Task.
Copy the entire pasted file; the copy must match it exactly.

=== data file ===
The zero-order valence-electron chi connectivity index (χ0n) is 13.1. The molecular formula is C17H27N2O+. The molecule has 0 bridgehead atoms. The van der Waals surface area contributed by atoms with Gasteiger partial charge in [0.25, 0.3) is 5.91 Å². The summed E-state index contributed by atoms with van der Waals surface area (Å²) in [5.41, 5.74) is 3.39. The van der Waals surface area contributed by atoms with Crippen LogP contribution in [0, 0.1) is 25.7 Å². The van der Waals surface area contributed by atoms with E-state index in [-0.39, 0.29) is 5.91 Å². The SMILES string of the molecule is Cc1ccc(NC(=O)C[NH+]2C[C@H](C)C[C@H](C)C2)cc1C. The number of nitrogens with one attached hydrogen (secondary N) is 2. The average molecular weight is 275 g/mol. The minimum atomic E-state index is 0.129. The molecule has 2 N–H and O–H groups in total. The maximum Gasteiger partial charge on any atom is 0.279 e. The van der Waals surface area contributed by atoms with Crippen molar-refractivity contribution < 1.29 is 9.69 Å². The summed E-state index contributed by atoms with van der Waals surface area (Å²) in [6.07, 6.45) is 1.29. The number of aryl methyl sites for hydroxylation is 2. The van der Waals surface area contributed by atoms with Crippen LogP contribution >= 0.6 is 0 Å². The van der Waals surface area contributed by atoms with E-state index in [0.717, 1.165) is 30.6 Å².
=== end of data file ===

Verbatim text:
The zero-order valence-electron chi connectivity index (χ0n) is 13.1. The molecular formula is C17H27N2O+. The molecule has 0 bridgehead atoms. The van der Waals surface area contributed by atoms with Gasteiger partial charge in [0.25, 0.3) is 5.91 Å². The summed E-state index contributed by atoms with van der Waals surface area (Å²) in [5.41, 5.74) is 3.39. The van der Waals surface area contributed by atoms with Crippen LogP contribution in [0, 0.1) is 25.7 Å². The van der Waals surface area contributed by atoms with E-state index in [-0.39, 0.29) is 5.91 Å². The SMILES string of the molecule is Cc1ccc(NC(=O)C[NH+]2C[C@H](C)C[C@H](C)C2)cc1C. The number of nitrogens with one attached hydrogen (secondary N) is 2. The average molecular weight is 275 g/mol. The minimum atomic E-state index is 0.129. The molecule has 2 N–H and O–H groups in total. The maximum Gasteiger partial charge on any atom is 0.279 e. The van der Waals surface area contributed by atoms with Crippen molar-refractivity contribution < 1.29 is 9.69 Å². The summed E-state index contributed by atoms with van der Waals surface area (Å²) in [6.07, 6.45) is 1.29. The number of aryl methyl sites for hydroxylation is 2. The van der Waals surface area contributed by atoms with Crippen LogP contribution >= 0.6 is 0 Å². The van der Waals surface area contributed by atoms with E-state index in [0.717, 1.165) is 30.6 Å².